With a full 22 albums and more than 40 years under his battle-worn stage coat, Saxon vocalist and founder Biff Byford has damn near seen it all as the front man of one of heavy metal’s legendary and formative acts.
Through the ups, the downs and everything in between, the West Yorkshire-born Byford — who first joined up with now-former bandmates Graham Oliver and Steve Dawson as Son Of A Bitch before being renamed Saxon in 1979 — has managed to keep the band a working, viable entity at varying levels through the decades by simply refusing to stop.
“Things have changed over the years, but for us, our attitude has always been the same, and that’s to give it 100 percent, and most importantly, never surrender,” he said in a recent phone interview.
And give up they haven’t. Saxon is currently Stateside and in the midst of an extensive tour in the guest support slot for fellow English metal stalwarts Judas Priest.
Byford and current bandmates Paul Quinn (guitar), Nigel Glockler (drums), Nibbs Carter (bass) and Doug Scarratt (guitar) are reaping the rewards of their stick-toitiveness. The band’s new album, “Thunderbolt,” (released in February 2018) has been the group’s best-selling album in America since “Crusader” in 1984, and the venues have been packed.
At 67, Byford continues to love what he does and do what he loves: play Saxon music.
“Things have been really good,” admitted Byford.
Saxon and Judas Priest will give Minneapolis a taste of steel on April 2, when the bands (accompanied by opener Black Star Riders), roll into The Armory downtown.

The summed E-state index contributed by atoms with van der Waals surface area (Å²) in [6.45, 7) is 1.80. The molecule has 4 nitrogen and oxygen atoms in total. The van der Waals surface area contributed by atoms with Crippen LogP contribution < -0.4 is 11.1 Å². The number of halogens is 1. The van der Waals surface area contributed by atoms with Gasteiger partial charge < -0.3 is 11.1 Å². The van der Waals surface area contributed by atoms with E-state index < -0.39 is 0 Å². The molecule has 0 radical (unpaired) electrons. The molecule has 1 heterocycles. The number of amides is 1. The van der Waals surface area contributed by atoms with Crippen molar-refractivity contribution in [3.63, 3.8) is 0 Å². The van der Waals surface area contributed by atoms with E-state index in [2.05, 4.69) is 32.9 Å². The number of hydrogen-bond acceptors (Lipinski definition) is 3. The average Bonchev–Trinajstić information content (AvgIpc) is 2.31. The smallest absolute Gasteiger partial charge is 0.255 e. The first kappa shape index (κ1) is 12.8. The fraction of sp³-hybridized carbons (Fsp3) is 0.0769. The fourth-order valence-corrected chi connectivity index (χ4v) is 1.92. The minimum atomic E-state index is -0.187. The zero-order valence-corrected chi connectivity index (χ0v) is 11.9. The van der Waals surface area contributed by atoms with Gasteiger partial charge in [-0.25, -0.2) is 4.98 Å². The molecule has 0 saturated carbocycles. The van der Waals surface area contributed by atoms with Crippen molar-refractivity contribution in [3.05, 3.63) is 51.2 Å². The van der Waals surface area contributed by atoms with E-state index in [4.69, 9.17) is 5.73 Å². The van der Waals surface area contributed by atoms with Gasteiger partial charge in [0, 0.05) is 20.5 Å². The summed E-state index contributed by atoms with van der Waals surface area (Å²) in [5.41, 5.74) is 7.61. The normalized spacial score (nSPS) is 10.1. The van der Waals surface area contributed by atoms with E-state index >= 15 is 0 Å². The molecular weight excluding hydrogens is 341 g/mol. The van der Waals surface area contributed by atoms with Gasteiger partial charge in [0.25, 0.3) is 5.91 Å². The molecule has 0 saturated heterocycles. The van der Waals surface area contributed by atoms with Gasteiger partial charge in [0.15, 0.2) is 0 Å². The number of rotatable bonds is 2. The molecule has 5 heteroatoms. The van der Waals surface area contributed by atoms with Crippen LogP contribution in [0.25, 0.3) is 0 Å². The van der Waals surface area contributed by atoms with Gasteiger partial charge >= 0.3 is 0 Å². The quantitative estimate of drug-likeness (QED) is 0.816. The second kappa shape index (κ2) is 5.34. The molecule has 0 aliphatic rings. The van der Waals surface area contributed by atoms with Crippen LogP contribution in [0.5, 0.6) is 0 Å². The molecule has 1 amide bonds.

ListenIowa spoke to Byford about the new album and tour, the importance of continuing to put out new albums on a consistent basis, and being an integral part of the New Wave of British Heavy Metal in the early 1980s.
You’ve toured with Judas Priest a number of times over the years. How far does your touring history with them go back?
The first time we toured together was in 1980, which basically was our first tour of Europe. Their album was “British Steel,” and ours was “Wheels of Steel.”
That’s a lot of metal.
Yeah, it was the two steels touring together. (laughs) It was a massive tour all the way across Europe. We used to do a lot of tours together back then, and we did a lot of TV together, too, in those days.
Did you see (Judas Priest guitarist) Glenn Tipton recently when he came onstage to perform the encore?
Yeah, I had talked to him. He was excited about the tour and the album doing well, and wants to be involved and play as much as he can on stage.
What was your reaction when you learned of his Parkinson’s Disease diagnosis?
I don’t really think there’s really much you can do about it. You just have to carry on. He’s got Parkinson’s, is living with it, and handling it very bravely. When these things come at you, you have to carry on and try to live life the best you can.